Brexit Update: Making it count
Whilst the public remains largely in the dark over negotiations with the EU, specifically the details of where the fundamental issues lie, it is apparent that the size and acceptance of the UK’s exit bill remains a significant hurdle.
There is a widely held perception that this impasse may in part be due to the potential political fallout of acknowledging and accepting that such a large bill needs to be paid, in advance of getting agreement on a comprehensive trade deal.
It is time for the Government to win back public opinion through greater transparency. This entails explaining our position clearly, setting out those areas where we have no argument, alongside the ‘sticking points’ where we feel EU claims are unjustified or exaggerated. Explain the reasoning behind our position so we may all understand the nature of the difficulties that remain.
To support the Government in this task there would be real benefit in appointing a team, drawn from specialist fields outside of the political arena, be they from Industry, the Law, Finance or Academia, who can bring their skills to bear in debating the issues. A clearly defined set of objectives pursued by an identifiable specialist team, something tangible the Country can unite behind.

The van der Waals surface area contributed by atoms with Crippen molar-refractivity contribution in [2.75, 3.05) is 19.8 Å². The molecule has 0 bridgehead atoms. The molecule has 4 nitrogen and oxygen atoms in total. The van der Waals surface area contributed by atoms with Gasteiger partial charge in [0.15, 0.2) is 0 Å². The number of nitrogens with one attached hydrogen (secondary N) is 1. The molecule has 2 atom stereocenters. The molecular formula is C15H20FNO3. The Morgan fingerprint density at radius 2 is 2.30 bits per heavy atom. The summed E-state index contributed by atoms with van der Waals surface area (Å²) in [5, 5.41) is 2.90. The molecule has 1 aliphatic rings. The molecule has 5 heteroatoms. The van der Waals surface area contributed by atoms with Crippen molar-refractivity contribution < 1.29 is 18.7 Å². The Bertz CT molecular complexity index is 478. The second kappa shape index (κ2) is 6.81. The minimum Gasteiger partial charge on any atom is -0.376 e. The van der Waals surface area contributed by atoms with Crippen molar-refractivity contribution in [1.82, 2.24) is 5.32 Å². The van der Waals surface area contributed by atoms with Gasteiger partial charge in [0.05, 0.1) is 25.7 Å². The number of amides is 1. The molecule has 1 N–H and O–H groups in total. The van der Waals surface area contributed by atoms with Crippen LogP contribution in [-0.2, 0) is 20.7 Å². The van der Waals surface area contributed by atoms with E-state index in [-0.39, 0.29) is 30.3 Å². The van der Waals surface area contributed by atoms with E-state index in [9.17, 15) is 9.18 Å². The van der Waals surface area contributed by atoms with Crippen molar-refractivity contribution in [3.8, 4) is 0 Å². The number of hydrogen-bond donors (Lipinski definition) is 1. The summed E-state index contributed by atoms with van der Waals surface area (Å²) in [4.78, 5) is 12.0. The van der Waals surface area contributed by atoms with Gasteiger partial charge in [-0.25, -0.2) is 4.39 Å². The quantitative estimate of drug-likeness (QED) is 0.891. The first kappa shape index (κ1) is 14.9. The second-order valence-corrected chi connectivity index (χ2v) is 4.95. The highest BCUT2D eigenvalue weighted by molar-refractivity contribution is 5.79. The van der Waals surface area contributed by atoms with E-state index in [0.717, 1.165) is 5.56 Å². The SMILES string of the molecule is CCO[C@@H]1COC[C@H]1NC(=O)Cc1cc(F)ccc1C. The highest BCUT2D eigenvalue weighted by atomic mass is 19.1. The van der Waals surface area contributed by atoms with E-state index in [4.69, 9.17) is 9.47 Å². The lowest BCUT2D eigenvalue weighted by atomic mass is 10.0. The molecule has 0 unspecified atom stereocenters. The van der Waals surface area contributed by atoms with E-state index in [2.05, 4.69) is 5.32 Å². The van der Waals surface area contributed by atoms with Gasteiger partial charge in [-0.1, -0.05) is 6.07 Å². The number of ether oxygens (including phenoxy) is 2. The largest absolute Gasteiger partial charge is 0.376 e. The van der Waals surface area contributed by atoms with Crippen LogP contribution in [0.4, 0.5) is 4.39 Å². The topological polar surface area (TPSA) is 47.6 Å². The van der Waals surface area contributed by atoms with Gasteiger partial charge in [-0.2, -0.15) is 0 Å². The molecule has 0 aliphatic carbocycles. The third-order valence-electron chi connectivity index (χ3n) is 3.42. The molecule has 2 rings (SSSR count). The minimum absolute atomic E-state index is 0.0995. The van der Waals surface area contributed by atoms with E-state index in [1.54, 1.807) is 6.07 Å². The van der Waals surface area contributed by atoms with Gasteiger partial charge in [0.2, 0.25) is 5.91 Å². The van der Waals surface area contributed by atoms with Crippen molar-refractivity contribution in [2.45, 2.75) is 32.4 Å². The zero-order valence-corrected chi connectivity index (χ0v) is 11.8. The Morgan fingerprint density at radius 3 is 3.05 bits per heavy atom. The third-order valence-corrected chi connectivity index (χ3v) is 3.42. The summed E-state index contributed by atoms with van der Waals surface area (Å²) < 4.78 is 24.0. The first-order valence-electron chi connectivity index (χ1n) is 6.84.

Understandably, one of the crucial factors in the discussion is the UK’s reluctance to agree to a bill in advance of reaching an accord over our future trading relations with the EU. If this obstacle cannot be overcome, we should seek to link the payment of any agreed liabilities to two important conditions:
* To the Nation’s ability to continue to derive benefit from the initiatives for which we are being asked to make a financial contribution.
* To the performance of the UK economy as a whole. We should require that sustained growth in our GDP over a five year period is a pre-cursor to any payments being made. After all it would be irresponsible of any government to commit billions in expenditure without linking these to the ability to pay.
In so doing, we would promote the likelihood of reaching an accord on trade whilst diminishing the risk of the UK being faced with a significant bill against the backdrop of a shrinking economy. An all too likely consequence in the event of a poor EU trade deal.
What’s your view? Join the EU debate.